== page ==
On June 2 we drove to Hell's Canyon of the Snake River.  In the canyon were Bald Eagle, White-throated Swift and Canyon Wren.  This is an interesting place to visit with lots of good birding and picnic spots.  You can take a jet-boat ride in the canyon below the dam, but we ran out of time.   On June 3 and 4 we visited the Cambridge area along the Weiser (pronounced Weezer, despite its spelling) River and its tributaries.  Flyfishing below Cambridge was moderately successful with some rainbow trout caught on both wet and dry flies.  Caddis flies were hatching but there were few rises.   Birds in this area included: Bufflehead, Ring-necked Duck, Swainson's and Red-tailed Hawk, Killdeer, Long-billed Curlew, Spotted Sandpiper, Common Snipe, California Quail, Ring-necked Pheasant, Mourning Dove, Common Nighthawk, Western Wood-Pewee, Warbling Vireo, Black-capped Chickadee, Black-billed Magpie, Northern Rough-winged and Barn Swallow, House Wren, Gray Catbird, American Robin, Cedar Waxwing, Yellow Warbler, Black-headed Grosbeak, Bullock's Oriole, Western Meadowlark, Red-winged Blackbird, and Bobolink.

It was snowing when we got up on June 5, but this turned to light rain as we drove south down the Payette River on Route 55 to Banks, and then east along the South Fork of the Payette River to Lowman.  Again, this is a beautiful wild river with some flat water and some good kayaking rapids.   There are well-marked accesses to the river.  However, to the east, the canyon walls are very steep and once on the river, it is a long way through some good rapids before you can get out again.  We did see American Dipper on the rocky rivers, a Red-naped Sapsucker, and a few Evening Grosbeaks in the pines.  

On June 6 the weather lifted but it remained cold in the higher elevations of McCall.  We drove west on Route 55 to New Meadows (good place to eat is the Sagebrush Barbecue Café) and then south to Council and on a dirt road to Goodrich.  Here the weather was partly cloudy but the temperature had risen into the 60s.  We put the canoe in on the Weiser River and floated about six miles to just north of Cambridge.  The river was lower than normal and there were many rocks to avoid.  With four of us in the canoe, there was little free-board.  We only partly swamped once and had to line the canoe through the white water.  However, fishing was good.  We got about 10 rainbow trout with two good fish at 16 and 18 inches.  These latter two were caught on a large marabou fish imitator fly.  With the banks of the river lined with cottonwoods and willows, there were many birds.  Of interest was the large number of Lewis's Woodpeckers and Eastern Kingbirds.  I estimated at least 40 of each of these two species in the six miles of river.  Other species not seen earlier were Yellow-breasted Chat, Great Blue Heron, and Belted Kingfisher.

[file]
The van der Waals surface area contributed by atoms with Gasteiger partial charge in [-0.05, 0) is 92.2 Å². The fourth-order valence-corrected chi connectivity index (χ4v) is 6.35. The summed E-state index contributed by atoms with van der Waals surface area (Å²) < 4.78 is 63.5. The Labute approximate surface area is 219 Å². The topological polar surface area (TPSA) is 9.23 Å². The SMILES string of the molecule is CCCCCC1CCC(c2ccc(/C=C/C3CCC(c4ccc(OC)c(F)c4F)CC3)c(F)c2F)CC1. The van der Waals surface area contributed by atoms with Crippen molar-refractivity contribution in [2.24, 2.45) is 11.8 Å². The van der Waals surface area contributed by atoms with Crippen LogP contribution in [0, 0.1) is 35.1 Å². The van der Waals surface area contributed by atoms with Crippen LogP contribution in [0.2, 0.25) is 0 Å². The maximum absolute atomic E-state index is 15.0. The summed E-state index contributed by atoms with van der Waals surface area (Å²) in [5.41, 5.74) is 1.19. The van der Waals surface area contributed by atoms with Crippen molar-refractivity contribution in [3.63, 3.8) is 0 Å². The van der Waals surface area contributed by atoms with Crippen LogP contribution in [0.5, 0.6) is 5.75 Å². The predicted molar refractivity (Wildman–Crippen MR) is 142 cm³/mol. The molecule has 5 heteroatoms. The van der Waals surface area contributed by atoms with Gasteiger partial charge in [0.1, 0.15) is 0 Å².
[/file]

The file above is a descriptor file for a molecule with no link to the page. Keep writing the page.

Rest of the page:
On June 7, we decided to float the North Fork of the Payette from Cascade to the Cabarton Bridge.  This turned out to be a l3-mile and three-hour paddle.  Despite the current, the wind slowed us down.  There were no rapids.  The bottom was sandy with few places for fish to hide.  We saw the following species of birds not found earlier: Many Osprey, Swainson's Hawk, and a pair of nesting Sandhill Crane on a grassy river bar.  We fished the fast water below the Cabarton Bridge and caught a few rainbow trout.   Bob got one 19-inch beauty.  The fish were feeding on a recent hatch of salmon flies.   June 8 and 9 took us east and north to Missoula, Montana, and then west and north to Coeur d'Alene, Idaho.  This route follows the Salmon and Bitterroot Rivers north and then the St.  Regis River west along interstate 90 to Coeur d'Alene.  Here we visited our friend Terri D.  who has a spread in the pine and fir forests above Coeur d'Alene Lake.  In her yard were the following birds of interest: California Quail, Hairy Woodpecker, Olive-sided Flycatcher, Western Wood-Pewee, Violet-green Swallow, Steller's Jay, Common Raven, Red-breasted Nuthatch, Black-capped and Mountain Chickadee, American Robin, Townsend's Solitaire, Swainson's Thrush, Spotted Towhee, Chipping Sparrow, Dark-eyed Junco, a flock of about 40 Red Crossbills, a pair of Cassin's Finch, Pine Siskin, Evening Grosbeak, House Finch, and Brown-headed Cowbird.

On June 11, I fished a small portion of the St. Maries (pronounced Mary's) River between Fernwood and Clarkia along Route 3.  I managed to get three nice cutthroat trout and some other strikes using dry flies (mostly green-bodied humpys).  The only bird species seen here and not other places was Northern Waterthrush.  

June 12-14 brought us back to Green Valley along the same route we had taken earlier.  The distances from Coeur d'Alene to McCall, ID is 275 miles along very windy roads.  From McCall, ID to Caliente, NV is 623 miles, and from Caliente to Green Valley is 625 miles.  The total distance of 1,520 miles (same distance as the Alaska Highway from Dawson Creek, BC to Fairbanks, AK) is a tough three-day drive allowing little time to stop.  Next time we may drag the little trailer along so we can make the trip in a more leisurely fashion.

Dr. George C. West
Wildlife Clip Art and Wildlife Jewelry
Green Valley, AZ